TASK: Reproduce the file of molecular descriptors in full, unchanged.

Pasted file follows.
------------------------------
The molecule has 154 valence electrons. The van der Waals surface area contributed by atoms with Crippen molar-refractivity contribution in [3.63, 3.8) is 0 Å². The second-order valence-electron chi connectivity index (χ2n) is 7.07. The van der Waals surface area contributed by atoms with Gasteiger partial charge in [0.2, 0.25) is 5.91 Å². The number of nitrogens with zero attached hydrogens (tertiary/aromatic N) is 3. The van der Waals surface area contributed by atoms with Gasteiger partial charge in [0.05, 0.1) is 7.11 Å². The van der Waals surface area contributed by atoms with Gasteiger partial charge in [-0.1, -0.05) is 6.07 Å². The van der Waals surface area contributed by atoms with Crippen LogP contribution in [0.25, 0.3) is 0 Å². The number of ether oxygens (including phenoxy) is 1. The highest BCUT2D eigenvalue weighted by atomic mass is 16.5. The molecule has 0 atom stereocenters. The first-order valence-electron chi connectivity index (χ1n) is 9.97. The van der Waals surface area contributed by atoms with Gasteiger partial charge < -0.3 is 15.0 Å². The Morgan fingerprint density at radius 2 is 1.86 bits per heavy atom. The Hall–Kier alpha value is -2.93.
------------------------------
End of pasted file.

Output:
The molecule has 154 valence electrons. The van der Waals surface area contributed by atoms with Crippen molar-refractivity contribution in [3.63, 3.8) is 0 Å². The second-order valence-electron chi connectivity index (χ2n) is 7.07. The van der Waals surface area contributed by atoms with Gasteiger partial charge in [0.2, 0.25) is 5.91 Å². The number of nitrogens with zero attached hydrogens (tertiary/aromatic N) is 3. The van der Waals surface area contributed by atoms with Gasteiger partial charge in [0.05, 0.1) is 7.11 Å². The van der Waals surface area contributed by atoms with Gasteiger partial charge in [-0.1, -0.05) is 6.07 Å². The van der Waals surface area contributed by atoms with Crippen LogP contribution in [0.25, 0.3) is 0 Å². The number of ether oxygens (including phenoxy) is 1. The highest BCUT2D eigenvalue weighted by atomic mass is 16.5. The molecule has 0 atom stereocenters. The first-order valence-electron chi connectivity index (χ1n) is 9.97. The van der Waals surface area contributed by atoms with Gasteiger partial charge < -0.3 is 15.0 Å². The Morgan fingerprint density at radius 2 is 1.86 bits per heavy atom. The Hall–Kier alpha value is -2.93.